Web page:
To be sure these are difficult days for our culture and for our society. The escalation of violence towards innocent bystanders has grown to be a week by week thing that is repugnant, yet one wonders with a certain amount of cynicism how could it be possible for a week to go by without there being some new horror in the news.
This past fall has seen its share of bad things happening to good people. There was hurricane Sandy that left many devastated and homeless. Shootings in Clackamas Oregon; Coudersport, Pennsylvania; and Newtown Connecticut all have caught our attention as devastating news this season No it’s not that we have become callus or indifferent to the plight of suffering humanity. It’s just the scope of it. How many times do we have to see it on our television sets those candlelight vigils and scenes of weeping mourners before it eventually occurs to us that there is something drastically wrong with our culture and society as we know it?
Of course it is a simplistic and rather knee-jerk reaction that somehow as a culture we should eliminate the accessibility to weapons of violence. And if you watched the news at all this week you know the topic on everyone’s mind was a very deep and heated debate over that sensitive area where our second amendment rights clash with the society’s duty to protect its citizens. To what extent does a free society have the duty and obligation to protect its citizens? After all until recently this did not seem like the Wild West wherein we live. Is it not a failure of free society and civilization that it cannot protect its citizens? What it citizens be safer if all were routinely armed? These are of course all difficult questions for debate in the times in which we live, and I have no illusion that we would be able to solve them this morning. But what I found really fascinating was that no commentator was interested in looking at the underlying causes of violence in our society. After all taking away one’s arms is not necessarily a way to reduce the overwhelming violence in society. Ancient Roman society was a very violent society and they didn’t have hand guns. And therein is a certain fallacy of reasoning. Banning certain types of weapons might reduce certain types of violence but it will not eliminate violence unless our culture is willing to address the underlying cause.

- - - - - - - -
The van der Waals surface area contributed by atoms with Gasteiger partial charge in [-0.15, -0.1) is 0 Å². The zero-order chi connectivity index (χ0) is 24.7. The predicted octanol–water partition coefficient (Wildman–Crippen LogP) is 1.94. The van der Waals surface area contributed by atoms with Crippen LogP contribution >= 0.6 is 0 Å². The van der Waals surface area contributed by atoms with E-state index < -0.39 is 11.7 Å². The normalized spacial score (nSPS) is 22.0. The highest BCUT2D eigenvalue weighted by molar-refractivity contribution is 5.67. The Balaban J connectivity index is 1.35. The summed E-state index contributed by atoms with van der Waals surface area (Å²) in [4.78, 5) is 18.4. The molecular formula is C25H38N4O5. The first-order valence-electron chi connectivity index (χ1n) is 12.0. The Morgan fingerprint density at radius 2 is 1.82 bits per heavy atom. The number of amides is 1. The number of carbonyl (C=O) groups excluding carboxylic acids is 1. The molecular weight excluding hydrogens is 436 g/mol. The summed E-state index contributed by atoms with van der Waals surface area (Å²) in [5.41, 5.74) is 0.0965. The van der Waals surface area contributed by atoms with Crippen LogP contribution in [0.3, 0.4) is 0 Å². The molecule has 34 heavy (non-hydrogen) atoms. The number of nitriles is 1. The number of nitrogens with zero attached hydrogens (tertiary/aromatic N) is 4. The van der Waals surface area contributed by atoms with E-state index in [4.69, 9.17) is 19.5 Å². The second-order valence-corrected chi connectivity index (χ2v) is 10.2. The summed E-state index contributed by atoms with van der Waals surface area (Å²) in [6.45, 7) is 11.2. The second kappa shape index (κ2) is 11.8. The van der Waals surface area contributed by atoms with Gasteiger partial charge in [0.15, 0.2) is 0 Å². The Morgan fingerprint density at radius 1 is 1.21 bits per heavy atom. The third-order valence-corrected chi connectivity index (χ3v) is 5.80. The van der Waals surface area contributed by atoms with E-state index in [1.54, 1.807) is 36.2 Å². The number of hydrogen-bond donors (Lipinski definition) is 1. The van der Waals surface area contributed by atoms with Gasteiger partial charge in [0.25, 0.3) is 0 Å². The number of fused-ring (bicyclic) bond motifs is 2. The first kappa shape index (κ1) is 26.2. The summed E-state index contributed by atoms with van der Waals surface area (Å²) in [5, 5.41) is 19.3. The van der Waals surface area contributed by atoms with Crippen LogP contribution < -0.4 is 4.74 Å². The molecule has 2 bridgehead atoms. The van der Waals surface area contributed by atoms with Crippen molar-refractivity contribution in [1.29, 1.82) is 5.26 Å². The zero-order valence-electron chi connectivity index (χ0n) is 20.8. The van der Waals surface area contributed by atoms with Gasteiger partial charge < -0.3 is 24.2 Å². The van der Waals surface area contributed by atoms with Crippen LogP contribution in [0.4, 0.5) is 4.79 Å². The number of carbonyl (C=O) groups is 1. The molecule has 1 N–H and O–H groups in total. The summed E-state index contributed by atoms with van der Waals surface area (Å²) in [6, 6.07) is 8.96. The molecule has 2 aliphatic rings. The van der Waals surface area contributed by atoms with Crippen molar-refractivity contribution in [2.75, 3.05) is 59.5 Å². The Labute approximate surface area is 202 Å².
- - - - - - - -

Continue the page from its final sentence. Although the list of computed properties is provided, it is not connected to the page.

Addressing those underlying causes is not a thing that our culture is very good at doing, especially when those causes are complex. In this instance, the underlying causes include the ways in which children and youth in our country are enculturated into a culture of violence.
That may start at an early age, especially among young boys, but it is escalated about the time that they get old enough to watch TV, where most of the shows portray violence in one sort or another. Even the cartoons that they watch portray scenes of violence. Who among us has not laughed when the Acme safe comes crashing down on the head of Wiley Coyote?
I’ll admit that I find it entertaining even at this late date. But then most of the youth these days enter a phase that most of us did not in our youth or childhood. Where you and I would go out to play, they are shortly engulfed into the culture of the video game. The typical child in the ‘tween years spends approximately between 8 and 13 hours a week playing video games. The average time spent by youth is approximately 10 hours a week in using video/multimedia media. Most of those games have themes of explicit violence, and the tamer ones generally have a subtext of violence.
The results are that children and youth become desensitized to violence. When they are gaming, they are operating at a level of sensory-motor skill attentiveness. This means that the more time they spend gaming, the more they are being trained in reactivity to stimuli. Most of the games, at least the popular ones are games that are unwinnable; they usually end in the death of the character the child is controlling in the game. These games do not encourage children to do other than behave reactively. And, choices have no consequences. After all, if you died, you can just restart the game all over again. Some children become addicted to the use of video games.
Well, if the message of late Advent and the coming of Christmas mean nothing to us, it should mean something about the value of life. The Epistle to the Hebrews puts this to us in shorthand this morning, “you take no pleasure in burnt offerings and sacrifices, but a body you have prepared for me. If we pride ourselves on the progress of humans over the last 20 centuries, well and good. But if we persist in the trends in which our culture is going, what different does that make us from the ancient cultures who crucified the Lord of life?